Persuasive Conversations

In August I was selected to go on the Momentum “Train the Trainer” course. As an experienced trainer myself I was intrigued to see how they would do things. It turned out to be a brilliant day the training was delivered in an upbeat style no boring bits.

I have delivered training in various forms over the last twenty years and would consider myself experienced but a lot of what they taught was brand new to me. It was based on techniques imported from the Bernie Sanders presidential campaign but Bernie can’t take all the credit. His techniques were actually imported from the ancient Greeks on the premise of “if it ain’t broke don’t fix it”. One of the most interesting aspects for me it was the appeal to Ethos Logos and Pathos.

What this means in practice on the doorstep is you should mirror the response of the person who is speaking. For instance they are talking about an issue on which they claim expertise you should respond with expertise either of your own or which you can clearly identify.

If they are discussing issues based around logic i.e. statistics and numbers you should also respond in kind. If they are based in emotion you should again respond with emotion, ideally using your own personal story of how for instance a Labour government has benefited you in the past. (free tertiary education in my case.)

Yesterday two Momentum colleagues and I delivered our first training at the Inspire centre in Levenshulme. Over thirty people showed up on a Saturday morning and I will admit to feeling a little nervous as to whether I would remember everything we have been taught and cram it all into a session lasting barely two hours.

We got everyone started with sharing personal stories in groups and once they started it was all it was nigh on on impossible to stop them enthusiastically telling each other how a Labour government had helped them and how this has made them supportive of Labour policies in the future. That is what is going to make the difference on the doorstep; personal stories not barraging people with facts.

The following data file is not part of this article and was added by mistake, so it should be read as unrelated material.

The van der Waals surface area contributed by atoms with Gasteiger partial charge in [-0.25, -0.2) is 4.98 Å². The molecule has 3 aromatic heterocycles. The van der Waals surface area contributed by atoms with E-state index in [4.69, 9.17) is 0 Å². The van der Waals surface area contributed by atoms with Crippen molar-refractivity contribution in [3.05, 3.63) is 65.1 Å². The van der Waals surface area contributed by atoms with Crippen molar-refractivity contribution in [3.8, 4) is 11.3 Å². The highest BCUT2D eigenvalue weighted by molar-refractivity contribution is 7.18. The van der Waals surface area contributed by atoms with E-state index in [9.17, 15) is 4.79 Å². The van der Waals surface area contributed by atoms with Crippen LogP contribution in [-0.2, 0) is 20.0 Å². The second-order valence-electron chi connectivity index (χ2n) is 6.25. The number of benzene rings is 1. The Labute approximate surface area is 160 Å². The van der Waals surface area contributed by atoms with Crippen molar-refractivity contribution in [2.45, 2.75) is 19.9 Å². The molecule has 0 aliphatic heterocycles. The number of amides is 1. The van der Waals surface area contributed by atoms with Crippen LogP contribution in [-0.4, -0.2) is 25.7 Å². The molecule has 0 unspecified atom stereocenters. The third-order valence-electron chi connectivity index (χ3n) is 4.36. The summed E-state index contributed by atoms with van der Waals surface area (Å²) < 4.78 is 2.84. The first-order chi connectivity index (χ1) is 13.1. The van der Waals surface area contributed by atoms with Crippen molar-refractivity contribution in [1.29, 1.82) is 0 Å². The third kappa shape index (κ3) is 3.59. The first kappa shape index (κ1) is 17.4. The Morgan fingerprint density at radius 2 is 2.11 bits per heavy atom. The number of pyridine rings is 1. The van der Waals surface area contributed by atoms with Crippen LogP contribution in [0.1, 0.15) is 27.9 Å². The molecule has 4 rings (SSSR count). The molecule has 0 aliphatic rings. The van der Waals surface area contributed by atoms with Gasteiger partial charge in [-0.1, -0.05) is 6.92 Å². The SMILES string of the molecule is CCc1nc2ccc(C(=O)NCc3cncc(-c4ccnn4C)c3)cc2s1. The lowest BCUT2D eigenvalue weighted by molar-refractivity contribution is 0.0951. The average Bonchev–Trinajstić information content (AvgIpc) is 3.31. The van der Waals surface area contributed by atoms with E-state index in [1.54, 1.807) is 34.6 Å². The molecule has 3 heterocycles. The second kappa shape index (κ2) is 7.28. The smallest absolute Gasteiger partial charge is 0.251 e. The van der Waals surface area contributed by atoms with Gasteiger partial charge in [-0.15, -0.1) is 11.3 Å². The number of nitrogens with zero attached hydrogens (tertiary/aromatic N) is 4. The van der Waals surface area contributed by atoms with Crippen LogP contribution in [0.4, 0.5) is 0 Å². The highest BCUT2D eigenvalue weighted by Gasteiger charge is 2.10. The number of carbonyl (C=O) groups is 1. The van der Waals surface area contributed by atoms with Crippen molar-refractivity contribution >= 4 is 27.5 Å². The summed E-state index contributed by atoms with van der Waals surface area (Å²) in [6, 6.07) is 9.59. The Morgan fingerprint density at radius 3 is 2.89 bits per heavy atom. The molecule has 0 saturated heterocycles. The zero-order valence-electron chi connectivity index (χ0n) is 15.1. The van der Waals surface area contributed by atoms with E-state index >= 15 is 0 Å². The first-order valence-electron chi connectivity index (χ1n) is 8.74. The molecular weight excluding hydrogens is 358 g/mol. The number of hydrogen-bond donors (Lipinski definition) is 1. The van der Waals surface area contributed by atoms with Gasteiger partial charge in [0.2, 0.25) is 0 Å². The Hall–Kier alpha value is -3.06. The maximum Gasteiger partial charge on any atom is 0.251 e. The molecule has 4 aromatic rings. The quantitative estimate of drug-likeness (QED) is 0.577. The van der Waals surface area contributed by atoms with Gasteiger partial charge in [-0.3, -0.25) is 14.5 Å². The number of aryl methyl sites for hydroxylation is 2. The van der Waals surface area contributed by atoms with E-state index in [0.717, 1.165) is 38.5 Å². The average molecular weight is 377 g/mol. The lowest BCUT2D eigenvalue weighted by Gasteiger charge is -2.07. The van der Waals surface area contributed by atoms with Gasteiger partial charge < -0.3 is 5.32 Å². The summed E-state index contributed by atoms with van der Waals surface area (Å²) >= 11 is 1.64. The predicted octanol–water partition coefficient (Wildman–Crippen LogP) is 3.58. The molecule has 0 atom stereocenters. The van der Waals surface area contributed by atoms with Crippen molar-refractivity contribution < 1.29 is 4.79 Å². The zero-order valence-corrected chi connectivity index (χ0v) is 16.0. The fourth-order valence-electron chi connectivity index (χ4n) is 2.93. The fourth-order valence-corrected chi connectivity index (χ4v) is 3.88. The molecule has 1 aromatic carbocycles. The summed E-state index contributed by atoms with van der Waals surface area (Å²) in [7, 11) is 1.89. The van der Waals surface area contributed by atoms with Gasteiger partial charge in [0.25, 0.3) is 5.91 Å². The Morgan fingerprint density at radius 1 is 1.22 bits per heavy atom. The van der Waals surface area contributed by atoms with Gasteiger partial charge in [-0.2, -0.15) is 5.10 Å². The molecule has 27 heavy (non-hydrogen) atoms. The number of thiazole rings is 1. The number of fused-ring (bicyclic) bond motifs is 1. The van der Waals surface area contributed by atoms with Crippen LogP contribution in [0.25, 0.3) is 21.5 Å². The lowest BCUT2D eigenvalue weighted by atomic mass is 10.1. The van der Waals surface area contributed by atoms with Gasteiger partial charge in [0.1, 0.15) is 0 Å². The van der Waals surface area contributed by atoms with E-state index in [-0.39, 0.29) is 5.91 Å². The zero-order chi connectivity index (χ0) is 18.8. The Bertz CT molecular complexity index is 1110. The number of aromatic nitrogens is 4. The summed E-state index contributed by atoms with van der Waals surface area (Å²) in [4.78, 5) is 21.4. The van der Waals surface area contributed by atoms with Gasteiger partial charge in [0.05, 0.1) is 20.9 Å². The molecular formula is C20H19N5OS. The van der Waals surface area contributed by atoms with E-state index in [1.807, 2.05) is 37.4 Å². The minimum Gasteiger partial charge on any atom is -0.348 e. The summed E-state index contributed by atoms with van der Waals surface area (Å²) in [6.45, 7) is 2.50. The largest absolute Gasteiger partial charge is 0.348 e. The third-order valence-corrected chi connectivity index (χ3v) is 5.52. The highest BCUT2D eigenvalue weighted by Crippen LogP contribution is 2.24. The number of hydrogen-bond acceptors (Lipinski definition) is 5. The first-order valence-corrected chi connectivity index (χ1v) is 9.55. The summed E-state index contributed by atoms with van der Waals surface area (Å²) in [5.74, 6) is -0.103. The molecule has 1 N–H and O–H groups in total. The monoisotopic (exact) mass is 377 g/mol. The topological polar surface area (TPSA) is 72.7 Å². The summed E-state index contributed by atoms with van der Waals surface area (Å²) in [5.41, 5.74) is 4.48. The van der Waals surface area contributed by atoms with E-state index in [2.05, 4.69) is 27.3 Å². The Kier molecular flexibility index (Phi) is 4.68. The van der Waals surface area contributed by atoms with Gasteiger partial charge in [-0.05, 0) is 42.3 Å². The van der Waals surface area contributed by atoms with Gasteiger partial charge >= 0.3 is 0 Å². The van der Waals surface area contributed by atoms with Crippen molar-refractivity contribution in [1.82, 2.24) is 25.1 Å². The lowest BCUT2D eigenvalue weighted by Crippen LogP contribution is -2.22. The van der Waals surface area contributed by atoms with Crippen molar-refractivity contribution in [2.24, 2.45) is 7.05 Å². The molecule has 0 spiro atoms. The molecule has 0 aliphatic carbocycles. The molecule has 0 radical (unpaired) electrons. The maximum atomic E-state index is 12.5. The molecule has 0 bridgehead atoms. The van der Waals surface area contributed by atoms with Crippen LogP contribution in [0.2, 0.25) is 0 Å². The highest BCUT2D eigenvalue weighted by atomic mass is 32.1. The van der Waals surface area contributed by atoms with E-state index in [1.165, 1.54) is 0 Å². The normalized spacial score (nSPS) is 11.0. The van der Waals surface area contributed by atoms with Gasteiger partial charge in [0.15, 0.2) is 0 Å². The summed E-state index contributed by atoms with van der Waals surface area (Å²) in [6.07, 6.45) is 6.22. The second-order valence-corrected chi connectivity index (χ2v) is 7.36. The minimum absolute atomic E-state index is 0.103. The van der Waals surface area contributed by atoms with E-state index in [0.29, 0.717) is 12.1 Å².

Another issue which was new to me was the technique of acknowledging what someone on the doorstep says. For instance if someone says they are worried about immigration the appropriate response is not; “No, you’re wrong”, it is to acknowledge what they say to tell them you’ve heard them. You know they have concerns and then try and drill down and find out what exactly these concerns are. Almost always where the headline concern is immigration the real issue is often schools, housing, jobs and the NHS.

Once you get to that you can tell them exactly what Labour Policies are on those matters and how that will impact the problems that they are identifying. If they’re still undecided on matters you can make a note of that so the next time they are canvassed their issues can be addressed.

At the end of our two hour session we got some fabulous comments from our delegates and we immediately conducted a door knocking session to enable them to put the theory into practice. We’ve got lots more of these sessions planned.

Thisis how we are going to win the next General Election with previously unengaged people like me learning how to train others to use ancient rhetorical techniques to gain a twenty-first century victory.

Marcia Hutchinson MBE  is a former lawyer and publisher of culturally diverse  educational resources.

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